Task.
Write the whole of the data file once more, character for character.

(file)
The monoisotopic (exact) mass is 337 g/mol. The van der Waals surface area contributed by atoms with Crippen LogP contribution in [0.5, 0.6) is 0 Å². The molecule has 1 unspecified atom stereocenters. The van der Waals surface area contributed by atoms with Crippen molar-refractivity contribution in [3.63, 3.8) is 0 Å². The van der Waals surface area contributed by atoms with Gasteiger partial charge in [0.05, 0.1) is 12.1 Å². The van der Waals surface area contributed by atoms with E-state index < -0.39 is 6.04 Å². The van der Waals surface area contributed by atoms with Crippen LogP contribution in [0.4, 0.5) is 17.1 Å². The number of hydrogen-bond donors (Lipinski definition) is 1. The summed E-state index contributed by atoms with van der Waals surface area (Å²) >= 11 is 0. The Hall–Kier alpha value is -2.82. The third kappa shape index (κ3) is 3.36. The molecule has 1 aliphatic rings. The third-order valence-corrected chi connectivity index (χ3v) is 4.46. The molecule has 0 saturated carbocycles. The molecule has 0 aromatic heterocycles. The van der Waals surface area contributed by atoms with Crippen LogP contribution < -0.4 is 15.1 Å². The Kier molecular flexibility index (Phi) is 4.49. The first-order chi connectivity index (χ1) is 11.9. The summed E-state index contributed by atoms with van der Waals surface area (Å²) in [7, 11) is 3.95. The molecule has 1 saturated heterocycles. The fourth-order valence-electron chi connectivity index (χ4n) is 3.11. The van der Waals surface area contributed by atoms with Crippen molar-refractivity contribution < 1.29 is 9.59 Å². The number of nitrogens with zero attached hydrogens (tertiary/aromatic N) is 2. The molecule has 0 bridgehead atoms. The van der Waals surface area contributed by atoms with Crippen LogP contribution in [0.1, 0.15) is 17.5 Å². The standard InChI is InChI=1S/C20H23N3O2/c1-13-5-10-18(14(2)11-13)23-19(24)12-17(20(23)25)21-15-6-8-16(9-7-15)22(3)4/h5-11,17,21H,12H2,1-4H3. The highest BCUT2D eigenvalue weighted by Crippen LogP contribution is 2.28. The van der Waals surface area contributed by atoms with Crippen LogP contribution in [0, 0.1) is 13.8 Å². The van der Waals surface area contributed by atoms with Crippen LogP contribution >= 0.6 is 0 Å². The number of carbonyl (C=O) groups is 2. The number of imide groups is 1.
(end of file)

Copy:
The monoisotopic (exact) mass is 337 g/mol. The van der Waals surface area contributed by atoms with Crippen LogP contribution in [0.5, 0.6) is 0 Å². The molecule has 1 unspecified atom stereocenters. The van der Waals surface area contributed by atoms with Crippen molar-refractivity contribution in [3.63, 3.8) is 0 Å². The van der Waals surface area contributed by atoms with Gasteiger partial charge in [0.05, 0.1) is 12.1 Å². The van der Waals surface area contributed by atoms with E-state index < -0.39 is 6.04 Å². The van der Waals surface area contributed by atoms with Crippen LogP contribution in [0.4, 0.5) is 17.1 Å². The number of hydrogen-bond donors (Lipinski definition) is 1. The summed E-state index contributed by atoms with van der Waals surface area (Å²) >= 11 is 0. The Hall–Kier alpha value is -2.82. The third kappa shape index (κ3) is 3.36. The molecule has 1 aliphatic rings. The third-order valence-corrected chi connectivity index (χ3v) is 4.46. The molecule has 0 saturated carbocycles. The molecule has 0 aromatic heterocycles. The van der Waals surface area contributed by atoms with Crippen LogP contribution < -0.4 is 15.1 Å². The Kier molecular flexibility index (Phi) is 4.49. The first-order chi connectivity index (χ1) is 11.9. The summed E-state index contributed by atoms with van der Waals surface area (Å²) in [7, 11) is 3.95. The molecule has 1 saturated heterocycles. The fourth-order valence-electron chi connectivity index (χ4n) is 3.11. The van der Waals surface area contributed by atoms with Crippen molar-refractivity contribution < 1.29 is 9.59 Å². The number of nitrogens with zero attached hydrogens (tertiary/aromatic N) is 2. The molecule has 0 bridgehead atoms. The van der Waals surface area contributed by atoms with Crippen LogP contribution in [0.1, 0.15) is 17.5 Å². The standard InChI is InChI=1S/C20H23N3O2/c1-13-5-10-18(14(2)11-13)23-19(24)12-17(20(23)25)21-15-6-8-16(9-7-15)22(3)4/h5-11,17,21H,12H2,1-4H3. The highest BCUT2D eigenvalue weighted by Crippen LogP contribution is 2.28. The van der Waals surface area contributed by atoms with Crippen LogP contribution in [0, 0.1) is 13.8 Å². The van der Waals surface area contributed by atoms with Crippen LogP contribution >= 0.6 is 0 Å². The number of carbonyl (C=O) groups is 2. The number of imide groups is 1.